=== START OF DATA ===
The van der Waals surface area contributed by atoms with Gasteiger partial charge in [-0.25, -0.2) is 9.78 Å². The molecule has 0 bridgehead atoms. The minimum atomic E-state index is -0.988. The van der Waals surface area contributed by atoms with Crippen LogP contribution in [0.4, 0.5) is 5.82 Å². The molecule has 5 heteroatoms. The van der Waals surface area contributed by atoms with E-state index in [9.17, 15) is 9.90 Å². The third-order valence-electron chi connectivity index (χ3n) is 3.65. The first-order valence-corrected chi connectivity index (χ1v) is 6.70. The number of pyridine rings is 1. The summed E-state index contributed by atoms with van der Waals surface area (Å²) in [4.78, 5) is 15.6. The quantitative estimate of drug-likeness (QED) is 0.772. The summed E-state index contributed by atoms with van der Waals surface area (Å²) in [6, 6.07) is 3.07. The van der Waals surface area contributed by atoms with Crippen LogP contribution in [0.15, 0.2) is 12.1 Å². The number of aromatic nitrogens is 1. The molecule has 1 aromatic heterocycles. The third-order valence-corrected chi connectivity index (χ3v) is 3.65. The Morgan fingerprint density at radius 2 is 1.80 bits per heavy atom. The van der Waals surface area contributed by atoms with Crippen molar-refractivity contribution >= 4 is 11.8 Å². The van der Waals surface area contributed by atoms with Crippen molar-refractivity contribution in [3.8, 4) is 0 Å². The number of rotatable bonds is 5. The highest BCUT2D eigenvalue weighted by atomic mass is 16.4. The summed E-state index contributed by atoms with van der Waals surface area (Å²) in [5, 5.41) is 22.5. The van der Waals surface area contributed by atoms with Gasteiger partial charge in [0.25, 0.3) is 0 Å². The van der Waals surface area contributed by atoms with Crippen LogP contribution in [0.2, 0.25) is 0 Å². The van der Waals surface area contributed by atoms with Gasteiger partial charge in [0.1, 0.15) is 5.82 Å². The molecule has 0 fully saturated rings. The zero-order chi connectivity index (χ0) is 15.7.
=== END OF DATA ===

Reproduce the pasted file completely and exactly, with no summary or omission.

The van der Waals surface area contributed by atoms with Gasteiger partial charge in [-0.25, -0.2) is 9.78 Å². The molecule has 0 bridgehead atoms. The minimum atomic E-state index is -0.988. The van der Waals surface area contributed by atoms with Crippen LogP contribution in [0.4, 0.5) is 5.82 Å². The molecule has 5 heteroatoms. The van der Waals surface area contributed by atoms with E-state index in [9.17, 15) is 9.90 Å². The third-order valence-electron chi connectivity index (χ3n) is 3.65. The first-order valence-corrected chi connectivity index (χ1v) is 6.70. The number of pyridine rings is 1. The summed E-state index contributed by atoms with van der Waals surface area (Å²) in [4.78, 5) is 15.6. The quantitative estimate of drug-likeness (QED) is 0.772. The summed E-state index contributed by atoms with van der Waals surface area (Å²) in [6, 6.07) is 3.07. The van der Waals surface area contributed by atoms with Crippen LogP contribution in [0.15, 0.2) is 12.1 Å². The number of aromatic nitrogens is 1. The molecule has 1 aromatic heterocycles. The third-order valence-corrected chi connectivity index (χ3v) is 3.65. The Morgan fingerprint density at radius 2 is 1.80 bits per heavy atom. The van der Waals surface area contributed by atoms with Crippen molar-refractivity contribution >= 4 is 11.8 Å². The van der Waals surface area contributed by atoms with Crippen molar-refractivity contribution in [3.8, 4) is 0 Å². The number of rotatable bonds is 5. The highest BCUT2D eigenvalue weighted by atomic mass is 16.4. The summed E-state index contributed by atoms with van der Waals surface area (Å²) in [5, 5.41) is 22.5. The van der Waals surface area contributed by atoms with Gasteiger partial charge in [0.25, 0.3) is 0 Å². The van der Waals surface area contributed by atoms with Crippen LogP contribution in [0.2, 0.25) is 0 Å². The van der Waals surface area contributed by atoms with Gasteiger partial charge in [0.1, 0.15) is 5.82 Å². The molecule has 0 fully saturated rings. The zero-order chi connectivity index (χ0) is 15.7.